The Constitutional Court's verdict for the Sledgehammer (Balyoz) coup plot case has understandably raised some questions. Some think military domination would be revived again, while others think the case was pointless and there was no coup attempt or plot. According to them, the army did not attempt a coup; the officials detained and charged within the Sledgehammer case would not possibly think of such a plot.
Another group, meanwhile, is trying to rebuild the militarist language that was prominent during the 20th century. According to this group, the army's intervention in the political system is almost a right inherent within the institution in order to protect Kemalist reforms. Consequently, they see the releases as a victory.
Of course, each question has a point, as the meaning of this case presents justification to each kind of reaction. In the face of the images after the releases, it is not possible to suggest that there are no coup proponents among the Sledgehammer case convicts and that the Turkish army has never attempted a coup; the Turkish society does not exist in a vacuum, it has been a witness of history.
The current constitutional regime in Turkey is the outcome of a military coup as was the prior constitution, which was a product of the Pasha's successful War of Independence. With a refined coup in April 1923 this group ended a democratic constitutional regime, which was the only social contract of Turkish history.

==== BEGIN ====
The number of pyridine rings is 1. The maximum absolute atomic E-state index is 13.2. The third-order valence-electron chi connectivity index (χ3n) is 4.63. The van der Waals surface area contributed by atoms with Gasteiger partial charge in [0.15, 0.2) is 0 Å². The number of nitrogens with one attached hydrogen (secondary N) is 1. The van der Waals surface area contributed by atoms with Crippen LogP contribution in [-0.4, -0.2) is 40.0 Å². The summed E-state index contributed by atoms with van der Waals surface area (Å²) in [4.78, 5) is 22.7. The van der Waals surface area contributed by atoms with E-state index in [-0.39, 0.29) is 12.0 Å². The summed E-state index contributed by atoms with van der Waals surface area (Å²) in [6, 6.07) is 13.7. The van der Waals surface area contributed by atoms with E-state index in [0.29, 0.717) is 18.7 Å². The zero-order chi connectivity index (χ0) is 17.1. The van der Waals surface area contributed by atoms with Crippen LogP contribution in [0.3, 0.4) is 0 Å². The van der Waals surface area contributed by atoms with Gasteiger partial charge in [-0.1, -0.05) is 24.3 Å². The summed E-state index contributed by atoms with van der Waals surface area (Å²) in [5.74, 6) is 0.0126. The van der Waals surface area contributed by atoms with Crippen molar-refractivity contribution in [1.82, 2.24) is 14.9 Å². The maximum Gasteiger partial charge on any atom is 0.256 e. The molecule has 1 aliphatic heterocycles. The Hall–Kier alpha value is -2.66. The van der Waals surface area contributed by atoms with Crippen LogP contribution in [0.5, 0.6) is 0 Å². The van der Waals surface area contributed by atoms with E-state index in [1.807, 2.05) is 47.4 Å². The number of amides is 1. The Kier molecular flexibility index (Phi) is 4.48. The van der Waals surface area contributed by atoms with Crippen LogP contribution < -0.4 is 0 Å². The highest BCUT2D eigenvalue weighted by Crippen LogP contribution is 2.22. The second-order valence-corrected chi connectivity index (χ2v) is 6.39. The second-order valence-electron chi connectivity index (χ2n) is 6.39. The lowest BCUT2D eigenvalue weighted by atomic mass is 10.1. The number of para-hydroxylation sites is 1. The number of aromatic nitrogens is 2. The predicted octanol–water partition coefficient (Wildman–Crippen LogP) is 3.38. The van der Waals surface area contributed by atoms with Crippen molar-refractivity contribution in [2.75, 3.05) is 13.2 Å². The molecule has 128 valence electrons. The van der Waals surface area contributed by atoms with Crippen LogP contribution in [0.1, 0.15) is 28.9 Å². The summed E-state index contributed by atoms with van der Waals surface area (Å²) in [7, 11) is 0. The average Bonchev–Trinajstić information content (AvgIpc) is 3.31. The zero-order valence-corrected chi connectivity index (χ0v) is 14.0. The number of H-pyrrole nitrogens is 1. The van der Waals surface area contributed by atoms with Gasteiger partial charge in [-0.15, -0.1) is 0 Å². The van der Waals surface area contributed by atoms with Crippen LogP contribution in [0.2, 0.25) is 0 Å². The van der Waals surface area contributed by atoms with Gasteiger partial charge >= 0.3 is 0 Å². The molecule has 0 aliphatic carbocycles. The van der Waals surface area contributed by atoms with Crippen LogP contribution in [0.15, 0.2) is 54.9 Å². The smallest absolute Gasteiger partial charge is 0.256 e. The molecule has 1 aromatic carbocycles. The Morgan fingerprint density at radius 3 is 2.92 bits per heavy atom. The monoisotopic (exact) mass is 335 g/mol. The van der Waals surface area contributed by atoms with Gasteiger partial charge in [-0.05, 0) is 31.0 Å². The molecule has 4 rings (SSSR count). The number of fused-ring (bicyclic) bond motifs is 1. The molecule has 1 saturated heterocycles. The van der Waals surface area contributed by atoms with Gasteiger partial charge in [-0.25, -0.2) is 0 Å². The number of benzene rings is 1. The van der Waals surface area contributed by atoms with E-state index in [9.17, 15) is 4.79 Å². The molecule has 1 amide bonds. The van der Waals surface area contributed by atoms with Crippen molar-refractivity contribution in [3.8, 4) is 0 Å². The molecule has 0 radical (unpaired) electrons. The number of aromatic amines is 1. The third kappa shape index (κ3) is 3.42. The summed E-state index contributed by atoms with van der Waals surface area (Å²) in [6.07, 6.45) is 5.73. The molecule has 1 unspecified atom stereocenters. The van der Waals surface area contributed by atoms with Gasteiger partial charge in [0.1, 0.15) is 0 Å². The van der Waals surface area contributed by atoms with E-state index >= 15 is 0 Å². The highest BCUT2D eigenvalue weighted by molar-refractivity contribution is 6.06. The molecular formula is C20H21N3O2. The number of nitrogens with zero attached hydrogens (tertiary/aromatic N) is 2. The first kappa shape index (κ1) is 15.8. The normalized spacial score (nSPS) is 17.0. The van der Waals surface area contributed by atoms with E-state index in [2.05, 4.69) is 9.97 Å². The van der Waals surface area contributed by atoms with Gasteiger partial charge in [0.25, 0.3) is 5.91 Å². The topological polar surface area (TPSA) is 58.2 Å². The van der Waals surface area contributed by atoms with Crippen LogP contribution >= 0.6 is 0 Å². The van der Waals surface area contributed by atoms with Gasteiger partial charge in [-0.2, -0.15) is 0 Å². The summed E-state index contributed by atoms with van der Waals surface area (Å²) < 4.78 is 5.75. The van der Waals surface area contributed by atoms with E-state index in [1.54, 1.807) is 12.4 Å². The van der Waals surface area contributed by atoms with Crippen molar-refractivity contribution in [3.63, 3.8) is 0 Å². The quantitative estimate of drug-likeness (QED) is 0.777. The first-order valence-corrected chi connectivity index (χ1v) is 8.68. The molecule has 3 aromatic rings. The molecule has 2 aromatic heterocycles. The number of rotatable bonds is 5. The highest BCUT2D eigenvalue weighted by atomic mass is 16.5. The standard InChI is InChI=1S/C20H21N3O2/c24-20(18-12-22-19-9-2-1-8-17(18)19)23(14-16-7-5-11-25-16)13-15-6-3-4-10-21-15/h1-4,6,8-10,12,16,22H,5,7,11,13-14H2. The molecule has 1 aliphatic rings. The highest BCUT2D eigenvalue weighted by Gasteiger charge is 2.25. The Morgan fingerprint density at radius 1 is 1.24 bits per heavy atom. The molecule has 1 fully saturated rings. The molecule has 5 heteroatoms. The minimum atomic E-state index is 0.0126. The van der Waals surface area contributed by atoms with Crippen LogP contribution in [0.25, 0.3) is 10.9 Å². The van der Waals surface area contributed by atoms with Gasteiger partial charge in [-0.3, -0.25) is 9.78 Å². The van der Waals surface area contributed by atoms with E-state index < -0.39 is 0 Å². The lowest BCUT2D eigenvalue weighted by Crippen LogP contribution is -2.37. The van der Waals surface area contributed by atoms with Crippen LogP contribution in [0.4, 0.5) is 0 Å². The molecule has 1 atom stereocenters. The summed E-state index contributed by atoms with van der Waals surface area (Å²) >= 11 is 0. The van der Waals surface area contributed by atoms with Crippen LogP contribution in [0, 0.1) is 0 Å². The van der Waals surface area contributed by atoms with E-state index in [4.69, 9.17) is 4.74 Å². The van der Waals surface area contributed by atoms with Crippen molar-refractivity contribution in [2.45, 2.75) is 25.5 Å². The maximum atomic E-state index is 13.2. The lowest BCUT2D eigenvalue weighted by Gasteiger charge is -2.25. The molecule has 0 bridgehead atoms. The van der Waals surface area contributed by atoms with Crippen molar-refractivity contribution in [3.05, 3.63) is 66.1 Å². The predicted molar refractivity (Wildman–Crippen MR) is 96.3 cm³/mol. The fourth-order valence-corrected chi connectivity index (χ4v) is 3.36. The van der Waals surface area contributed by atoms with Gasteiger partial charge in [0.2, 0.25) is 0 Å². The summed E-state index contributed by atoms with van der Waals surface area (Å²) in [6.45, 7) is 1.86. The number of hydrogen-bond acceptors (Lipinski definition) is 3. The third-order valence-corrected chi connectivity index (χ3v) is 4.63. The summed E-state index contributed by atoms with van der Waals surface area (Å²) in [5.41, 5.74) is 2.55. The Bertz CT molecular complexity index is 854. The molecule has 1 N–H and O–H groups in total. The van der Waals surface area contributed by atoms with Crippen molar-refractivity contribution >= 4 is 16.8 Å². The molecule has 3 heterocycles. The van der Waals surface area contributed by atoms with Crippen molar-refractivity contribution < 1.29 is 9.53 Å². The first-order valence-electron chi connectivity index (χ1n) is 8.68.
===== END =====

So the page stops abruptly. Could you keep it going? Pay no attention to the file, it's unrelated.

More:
As a matter of fact, since then, Turkey has been dealing with a constitutional regime formed by military-civilian bureaucratic elites supported by an ideology that only has a potential for totalitarianism.
The Ergenekon and Sledgehammer cases have managed to end this hegemony of the founder ideology and its supporters. This is partly the reason why they declared victory upon the releases.
However, it would not be very realistic to correlate the end, or decline, of military domination to only those cases that were opened in 2007. The government will not change as a result of a few lawsuits as long as the socio-economic conditions, production and substructure relations do not change in the country. As long as the dynamics that form a system do not weaken, or the dynamics opposing that system do not gain strength and create an opportunity for new governments, the system will not change.
That kind of transformation took place in Turkey before the cases and thanks to this many institutional and structural reforms that changed the system to a great extent could be made.
Even though the convicts of the Sledgehammer case were released due to lack of evidence, the overall conditions will not allow for the revival of military domination.
Turkey seems to have passed this phase in socio-economic and cultural terms. So, the militarist language and reactions of the 1920s and 1930s cannot confer anything real and cannot go beyond caricatures. Turkey has passed a historic turning point. It has covered a considerable distance and taken significant steps regarding the formation of a democratic constitutional order and provision of a historic peace in a country where it cannot be revoked.
Turkey is situated in a better position for fighting against coups and pro-coup mindsets. So, while continuing its struggle and building democracy, it becomes unavoidable to take measures against the practices going beyond the general principles of laws. The decision of the Constitutional Court is right in this regard.
On the other hand, the Gülen Movement, which is in search of a new coup model using Turkish society's sensitivity to military coups, cannot be allowed to manipulate these coup cases either.